A new analysis shows that America could produce almost 9% of its annual energy needs - 25 billion gallons of fuel - using algae.
But it will take a lot of water.
Algae are plump with oil and various research teams and companies are pursuing ways to improve the creation of biofuels based on algae – growing algae composed of more oil, creating algae that live longer and thrive in cooler temperatures, or devising new ways to separate out the useful oil from the rest of the algae.
In the administration's desire to endorse anything-but-oil, algae has caught the attention of government. But algae needs room to grow, along with sunlight and water. Antagonists to that process include clouds and evaporation - and if we keep on hearing about a shortage of water, that will be the biggest obstacle.
A new report focuses on actual water supplies and looks at a range of possible sources of water, including fresh groundwater, salty or saline groundwater, and seawater. The team estimates that up to 25 billion gallons of algal oil could be produced annually, an increase of 4 billion gallons over previous estimates. The new amount is enough to fill the nation's current oil needs for one month, about 600 million barrels, each year.
The study's authors caution that the new estimate is exactly that – an estimate – based to some degree on assumptions about land and water availability and use.
"While there are many details still to be worked out, we don't see water issues as a deal breaker for the development of an algae biofuels industry in many areas of the country," said first author Erik Venteris of the Department of Energy's Pacific Northwest National Laboratory.
"The Gulf Coast offers a good combination of warm temperatures, low evaporation, access to an abundance of water, and plenty of fuel-processing facilities," said hydrologist Mark Wigmosta, the leader of the team that did the analysis. "I'm confident that algal biofuels can be part of the solution to our energy needs, but algal biofuels certainly aren't the whole solution."
Most important, the environmental and economic cost of making the fuel far exceeds the cost of traditional gasoline-based products right now.
An algae farm would likely consist of many ponds, with water maybe six to 15 inches deep. A few companies have built smaller algae farms and are just beginning to churn out huge amounts of algae to convert to fuel; earlier this year, one company sold algae-based oil to customers in California.
The availability of water has been one of the biggest concerns regarding the adoption of broad-scale production of algal biofuel. Scientists estimate that fuel created with algae would use much more water than industrial processes used to harness energy from oil, wind, sunlight, or most other forms of raw energy. To produce 25 billion gallons of algae oil, the team estimates that the process annually would require the equivalent of about one-quarter of the amount of water that is now used each year in the entire United States for agriculture. While that is a huge amount, the team notes that the water would come from a multitude of sources: fresh groundwater, salty groundwater, and seawater.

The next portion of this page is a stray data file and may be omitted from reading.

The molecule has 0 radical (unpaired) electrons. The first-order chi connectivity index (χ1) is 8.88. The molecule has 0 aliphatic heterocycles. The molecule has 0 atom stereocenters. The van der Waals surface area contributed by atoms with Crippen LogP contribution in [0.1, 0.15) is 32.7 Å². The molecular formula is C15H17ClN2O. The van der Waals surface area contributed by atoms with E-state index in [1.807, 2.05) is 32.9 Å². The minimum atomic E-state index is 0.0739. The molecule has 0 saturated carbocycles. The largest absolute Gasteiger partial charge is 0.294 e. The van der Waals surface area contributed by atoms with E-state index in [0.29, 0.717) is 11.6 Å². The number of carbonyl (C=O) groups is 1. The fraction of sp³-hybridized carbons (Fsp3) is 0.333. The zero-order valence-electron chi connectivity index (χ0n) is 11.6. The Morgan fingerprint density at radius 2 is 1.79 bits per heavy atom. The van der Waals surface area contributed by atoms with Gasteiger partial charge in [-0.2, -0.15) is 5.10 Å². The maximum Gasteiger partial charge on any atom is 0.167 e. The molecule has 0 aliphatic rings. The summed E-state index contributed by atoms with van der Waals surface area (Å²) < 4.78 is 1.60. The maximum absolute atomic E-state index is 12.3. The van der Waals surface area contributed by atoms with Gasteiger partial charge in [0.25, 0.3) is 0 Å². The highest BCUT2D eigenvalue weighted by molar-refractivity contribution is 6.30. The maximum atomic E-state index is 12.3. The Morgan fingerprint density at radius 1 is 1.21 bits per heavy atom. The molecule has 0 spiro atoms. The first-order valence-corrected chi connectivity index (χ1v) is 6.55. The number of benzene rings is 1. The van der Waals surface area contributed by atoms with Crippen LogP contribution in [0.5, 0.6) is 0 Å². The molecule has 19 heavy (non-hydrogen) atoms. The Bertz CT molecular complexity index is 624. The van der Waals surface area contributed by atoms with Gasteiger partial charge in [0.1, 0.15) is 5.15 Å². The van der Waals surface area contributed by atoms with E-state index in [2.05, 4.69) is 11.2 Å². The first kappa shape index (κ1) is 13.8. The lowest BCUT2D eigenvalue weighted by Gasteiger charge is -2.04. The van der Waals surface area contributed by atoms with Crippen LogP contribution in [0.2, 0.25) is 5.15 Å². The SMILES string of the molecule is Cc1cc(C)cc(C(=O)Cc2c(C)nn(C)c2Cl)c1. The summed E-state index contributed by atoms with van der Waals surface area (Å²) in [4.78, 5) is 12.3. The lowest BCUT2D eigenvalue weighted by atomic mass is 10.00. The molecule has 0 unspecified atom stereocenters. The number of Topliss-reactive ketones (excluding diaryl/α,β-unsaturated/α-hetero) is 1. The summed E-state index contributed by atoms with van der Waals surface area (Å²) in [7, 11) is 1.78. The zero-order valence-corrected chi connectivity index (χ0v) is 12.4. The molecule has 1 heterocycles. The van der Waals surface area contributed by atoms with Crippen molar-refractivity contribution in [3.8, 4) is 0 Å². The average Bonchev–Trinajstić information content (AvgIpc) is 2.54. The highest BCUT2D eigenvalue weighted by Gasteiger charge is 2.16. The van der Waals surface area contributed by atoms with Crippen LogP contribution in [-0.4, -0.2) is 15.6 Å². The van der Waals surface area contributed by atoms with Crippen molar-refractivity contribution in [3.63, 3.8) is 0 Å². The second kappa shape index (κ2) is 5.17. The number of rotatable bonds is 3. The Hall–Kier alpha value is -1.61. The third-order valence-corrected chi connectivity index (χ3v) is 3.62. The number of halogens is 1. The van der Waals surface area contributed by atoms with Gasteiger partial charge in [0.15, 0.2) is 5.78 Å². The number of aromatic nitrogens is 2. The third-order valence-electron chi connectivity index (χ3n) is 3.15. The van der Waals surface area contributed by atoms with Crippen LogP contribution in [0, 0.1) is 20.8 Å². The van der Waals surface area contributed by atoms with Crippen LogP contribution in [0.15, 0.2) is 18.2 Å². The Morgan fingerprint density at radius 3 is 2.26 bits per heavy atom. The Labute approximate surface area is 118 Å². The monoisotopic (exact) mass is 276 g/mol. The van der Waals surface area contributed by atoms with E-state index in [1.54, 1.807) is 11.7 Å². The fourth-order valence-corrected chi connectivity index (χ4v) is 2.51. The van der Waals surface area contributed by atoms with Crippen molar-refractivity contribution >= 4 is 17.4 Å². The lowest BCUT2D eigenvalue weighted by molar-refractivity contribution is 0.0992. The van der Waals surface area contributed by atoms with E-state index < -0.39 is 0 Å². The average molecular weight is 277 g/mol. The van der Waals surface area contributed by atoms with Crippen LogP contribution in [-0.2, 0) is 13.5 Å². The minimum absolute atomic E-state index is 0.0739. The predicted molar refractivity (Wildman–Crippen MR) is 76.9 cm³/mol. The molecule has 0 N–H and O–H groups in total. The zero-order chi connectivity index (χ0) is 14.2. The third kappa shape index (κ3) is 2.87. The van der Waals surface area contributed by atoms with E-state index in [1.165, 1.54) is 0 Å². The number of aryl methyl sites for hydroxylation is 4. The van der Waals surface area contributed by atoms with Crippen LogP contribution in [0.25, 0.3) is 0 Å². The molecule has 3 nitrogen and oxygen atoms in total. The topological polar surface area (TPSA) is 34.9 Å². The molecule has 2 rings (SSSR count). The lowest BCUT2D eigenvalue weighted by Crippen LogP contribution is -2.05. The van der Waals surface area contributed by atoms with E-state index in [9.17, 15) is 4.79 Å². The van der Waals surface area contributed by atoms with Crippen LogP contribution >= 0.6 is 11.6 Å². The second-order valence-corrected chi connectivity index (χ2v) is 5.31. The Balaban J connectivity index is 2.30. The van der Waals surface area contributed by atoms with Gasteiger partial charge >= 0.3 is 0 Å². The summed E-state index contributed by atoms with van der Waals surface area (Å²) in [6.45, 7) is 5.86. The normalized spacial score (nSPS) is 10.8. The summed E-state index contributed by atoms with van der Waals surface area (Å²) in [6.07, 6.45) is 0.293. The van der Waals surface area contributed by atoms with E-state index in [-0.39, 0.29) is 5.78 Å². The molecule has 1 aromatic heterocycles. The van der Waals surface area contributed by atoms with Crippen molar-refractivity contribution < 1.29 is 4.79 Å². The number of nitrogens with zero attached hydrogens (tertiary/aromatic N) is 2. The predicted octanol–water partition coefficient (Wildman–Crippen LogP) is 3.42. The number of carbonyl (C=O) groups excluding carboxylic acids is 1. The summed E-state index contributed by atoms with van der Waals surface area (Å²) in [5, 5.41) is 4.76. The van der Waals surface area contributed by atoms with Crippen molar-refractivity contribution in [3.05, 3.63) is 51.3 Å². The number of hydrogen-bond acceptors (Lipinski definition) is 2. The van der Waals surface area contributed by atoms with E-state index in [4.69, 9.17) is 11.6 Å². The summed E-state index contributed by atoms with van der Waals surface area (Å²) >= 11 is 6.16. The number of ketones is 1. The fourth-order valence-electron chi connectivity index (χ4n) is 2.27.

For its analysis, the team limited the amount of freshwater that could be drawn in any one area, assuming that no more than 5 percent of a given watershed's mean annual water flow could be used in algae production. That number is a starting point, says Venteris, who notes that it's the same percentage that the U.S. Environmental Protection Agency allows power plants to use for cooling.
"In arid areas such as the Desert Southwest, 5 percent is probably an overstatement of the amount of water available, but in many other areas that are a lot wetter, such as much of the East, it's likely that much more water would be available," says Venteris.
"While the nation's Desert Southwest has been considered a possible site for vast algae growth using saline water, rapid evaporation in this region make success there more challenging for low- cost production," Venteris added.
Venteris and colleagues weighed the pluses and minuses of the various water sources. They note that freshwater is cheap but in very limited supply in many areas. Saline groundwater is attractive because it's widely available but usually at a much deeper depth, requiring more equipment and technology to pump it to the surface and make it suitable for algae production. Seawater is plentiful, but would require much more infrastructure, most notably the creation of pipelines to move the water from the coast to processing plants.
The team notes that special circumstances, such as particularly tight water restrictions in some areas or severe drought or above-average rainfall in others, could affect its estimates of water availability.
Published in Environmental Science and Technology.